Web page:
Nutmeg is a key ingredient in béchamel sauce, eggnog, mulled wine and is used in spice mixes such as pumpkin pie spice. A tiny dash of nutmeg in quiches, roasted cauliflower, and winter squash soups lends a delicate bit of sweetness.
Spicy, warming and pungent, ginger is a root that grows in tropical climates. Prized as a cure for nausea and upset stomach, it has also been researched for its ability to relieve the pain in patients with osteoarthritis. (1)
Ginger is a traditional flavoring element in many Asian dishes. It can be used as a rub in meat dishes and contains an enzyme that helps to tenderize meat when used as a marinade. Ginger can be sliced and added to stir-fries, curries, or stews to add its distinctive warmth. Powdered ginger is an unmistakable element in chai tea, gingerbread, and pumpkin pie spice, but bakers often add ginger to desserts to give them a bit of a kick.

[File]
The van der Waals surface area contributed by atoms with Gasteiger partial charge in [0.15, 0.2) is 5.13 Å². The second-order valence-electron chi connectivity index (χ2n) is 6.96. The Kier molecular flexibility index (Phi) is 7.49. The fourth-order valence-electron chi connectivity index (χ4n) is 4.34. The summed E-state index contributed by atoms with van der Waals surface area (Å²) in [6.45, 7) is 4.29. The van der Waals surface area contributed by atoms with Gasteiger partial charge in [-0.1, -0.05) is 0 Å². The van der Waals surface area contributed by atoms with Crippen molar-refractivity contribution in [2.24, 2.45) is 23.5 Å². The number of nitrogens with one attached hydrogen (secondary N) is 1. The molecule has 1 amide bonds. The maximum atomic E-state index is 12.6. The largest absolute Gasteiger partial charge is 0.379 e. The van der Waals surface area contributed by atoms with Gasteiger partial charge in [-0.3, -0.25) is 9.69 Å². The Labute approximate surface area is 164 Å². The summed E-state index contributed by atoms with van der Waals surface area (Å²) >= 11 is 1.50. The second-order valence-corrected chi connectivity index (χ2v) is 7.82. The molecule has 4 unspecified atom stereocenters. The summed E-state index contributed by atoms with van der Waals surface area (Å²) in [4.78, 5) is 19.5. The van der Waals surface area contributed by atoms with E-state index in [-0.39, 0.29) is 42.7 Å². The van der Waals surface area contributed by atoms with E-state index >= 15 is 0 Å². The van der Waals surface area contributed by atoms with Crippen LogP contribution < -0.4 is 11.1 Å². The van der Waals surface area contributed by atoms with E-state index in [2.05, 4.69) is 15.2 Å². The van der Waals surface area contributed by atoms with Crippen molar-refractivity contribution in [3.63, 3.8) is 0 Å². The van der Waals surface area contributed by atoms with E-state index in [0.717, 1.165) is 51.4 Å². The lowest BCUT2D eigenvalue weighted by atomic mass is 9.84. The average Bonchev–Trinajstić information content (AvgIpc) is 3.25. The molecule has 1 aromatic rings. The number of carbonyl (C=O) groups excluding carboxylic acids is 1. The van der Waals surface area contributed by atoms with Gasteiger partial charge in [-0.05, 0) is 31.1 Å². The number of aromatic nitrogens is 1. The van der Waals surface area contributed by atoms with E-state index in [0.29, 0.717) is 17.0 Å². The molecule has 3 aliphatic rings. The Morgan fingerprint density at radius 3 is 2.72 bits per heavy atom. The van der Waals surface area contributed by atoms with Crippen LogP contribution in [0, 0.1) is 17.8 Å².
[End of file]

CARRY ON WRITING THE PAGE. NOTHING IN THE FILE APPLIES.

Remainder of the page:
Originating in Southeast Asia but now grown commercially in Guatemala, cardamom is the third-most-expensive spice on earth, behind vanilla and saffron. This is because harvesting cardamom pods is meticulous, labor-intensive work that must be done by hand. The flavor of cardamom is sweet, smokey, and menthol-like. In the Middle East, ground cardamom is combined with coffee to produce a pungent brew.
A primary part of the flavor profile of chai tea and Indian rice pudding, cardamom is also used in savory dishes and baking. Cardamom adds an unexpected twist to chicken, inspired salads, tikka masala, and spiced rice recipes. Inventive chefs have paired it with tangy tomato sauces and delicate poached pears to great effect.
In these cold winter months, your culinary life will be enriched by keeping an indoor herb garden and a well-stocked spice rack. Even though it may be cold outside, these herbs and spices will help keep you feeling warm and nourished.